Server-side Includes on Static Resources



  • You have to love people who have apparently learned how to include another file from the server, but not that <script> has a "src" attribute.  All over the place, I'm seeing:

    <font face="Courier New"><link type="text/css" rel="stylesheet" href="../res/style.css">
    <script>
    <!-- HIDE JAVASCRIPT

    <%@include file="../res/script.js"%>

    // END HIDING -->
    </script></font>

    Because allowing the browser to cache resources is lame, I guess.  By using a server-side include, we can increase the server load (by requiring it to open extra files for a request), and by placing this in a dynamically created page (so the page can't be cached) we can almost double the amount of bytes we're sending over the network!

    For added fun, the CSS stylesheet is referenced via an external resource, so it's not like the person writing the page couldn't figure out the relative path.



  • Why is it '<font face="Courier New">HIDE JAVASCRIPT'<font face="Times New Roman">? The include is done server side after all, so it's still sent to the client, it's not gonna hide it at all.</font>
    </font>



  • @Sunday Ironfoot said:

    Why is it '<font face="Courier New">HIDE JAVASCRIPT'<font face="Times New Roman">? The include is done server side after all, so it's still sent to the client, it's not gonna hide it at all.</font>
    </font>

    The Hide Javascript are HTML comments to hide JS from browser's SGML parsers. Because a few years ago some crappy browsers which neither understood JS nor understood the <script> element used to try to interpret javascript as HTML.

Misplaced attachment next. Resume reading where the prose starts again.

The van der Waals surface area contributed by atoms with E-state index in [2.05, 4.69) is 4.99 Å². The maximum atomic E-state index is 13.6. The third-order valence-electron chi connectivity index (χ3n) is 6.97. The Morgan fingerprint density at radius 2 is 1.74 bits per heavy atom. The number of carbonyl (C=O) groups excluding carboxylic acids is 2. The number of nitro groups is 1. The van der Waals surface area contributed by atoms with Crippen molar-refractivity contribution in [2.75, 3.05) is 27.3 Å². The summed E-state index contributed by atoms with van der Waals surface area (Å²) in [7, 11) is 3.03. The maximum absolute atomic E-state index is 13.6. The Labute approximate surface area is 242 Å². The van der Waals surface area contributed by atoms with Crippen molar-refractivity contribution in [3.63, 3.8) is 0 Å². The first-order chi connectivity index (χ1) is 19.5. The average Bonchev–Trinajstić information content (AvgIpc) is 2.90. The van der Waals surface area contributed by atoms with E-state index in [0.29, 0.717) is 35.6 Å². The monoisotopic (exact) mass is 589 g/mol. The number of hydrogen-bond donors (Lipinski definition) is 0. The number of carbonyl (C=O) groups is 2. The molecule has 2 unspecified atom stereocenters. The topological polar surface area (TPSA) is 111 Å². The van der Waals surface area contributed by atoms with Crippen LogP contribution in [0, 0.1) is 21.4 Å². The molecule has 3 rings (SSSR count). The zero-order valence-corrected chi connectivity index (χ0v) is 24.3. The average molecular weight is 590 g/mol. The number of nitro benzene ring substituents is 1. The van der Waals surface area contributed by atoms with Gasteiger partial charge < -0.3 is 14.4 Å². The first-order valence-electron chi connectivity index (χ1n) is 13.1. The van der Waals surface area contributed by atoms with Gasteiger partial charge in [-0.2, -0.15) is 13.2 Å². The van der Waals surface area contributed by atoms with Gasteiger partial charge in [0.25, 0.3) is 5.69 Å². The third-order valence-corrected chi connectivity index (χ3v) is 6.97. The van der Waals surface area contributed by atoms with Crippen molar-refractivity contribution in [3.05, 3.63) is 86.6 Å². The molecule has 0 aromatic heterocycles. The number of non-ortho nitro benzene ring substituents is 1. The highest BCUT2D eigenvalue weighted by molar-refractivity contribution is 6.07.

• @Xenoveritas said:

    You have to love people who have apparently learned how to include another file from the server, but not that <script> has a "src" attribute.  All over the place, I'm seeing:

    <FONT face="Courier New"><link type="text/css" rel="stylesheet" href="../res/style.css">
    <script>
    <!-- HIDE JAVASCRIPT

    <%@include file="../res/script.js"%>

    // END HIDING -->
    </script></FONT>

    Because allowing the browser to cache resources is lame, I guess.  By using a server-side include, we can increase the server load (by requiring it to open extra files for a request), and by placing this in a dynamically created page (so the page can't be cached) we can almost double the amount of bytes we're sending over the network!

    For added fun, the CSS stylesheet is referenced via an external resource, so it's not like the person writing the page couldn't figure out the relative path.

    Unfortunately I can one-up this one.  We are using a web-cms program here which will remain unnamed except that it is produced by Do******um.  It requires that we have our IIS servers configured to treat .htm extensions as .asp.  Because it needs to use server side includes. 

    WTF 1:  Why is a WebCMS using server side includes?  why isn't it just combining the code before publishing?

    WTF 2:  If you are going to use Server Side includes (SSI), how about treating .htm as .shtml instead?  Also supports SSI, but doesn't need anywhere near the memory and CPU hits of ASP.

    WTF 3:   As you can imagine, we have major problems with caching, because the files are .htm, and when you update an include the actual .htm is not modified, it can take up to 24 hours (or more) for a page update to propogate through to browser cache's, etc.  (yes I know we could default the cache expiry, and we have, but even with that, not all proxies honour the cache expiry on .htm)

     


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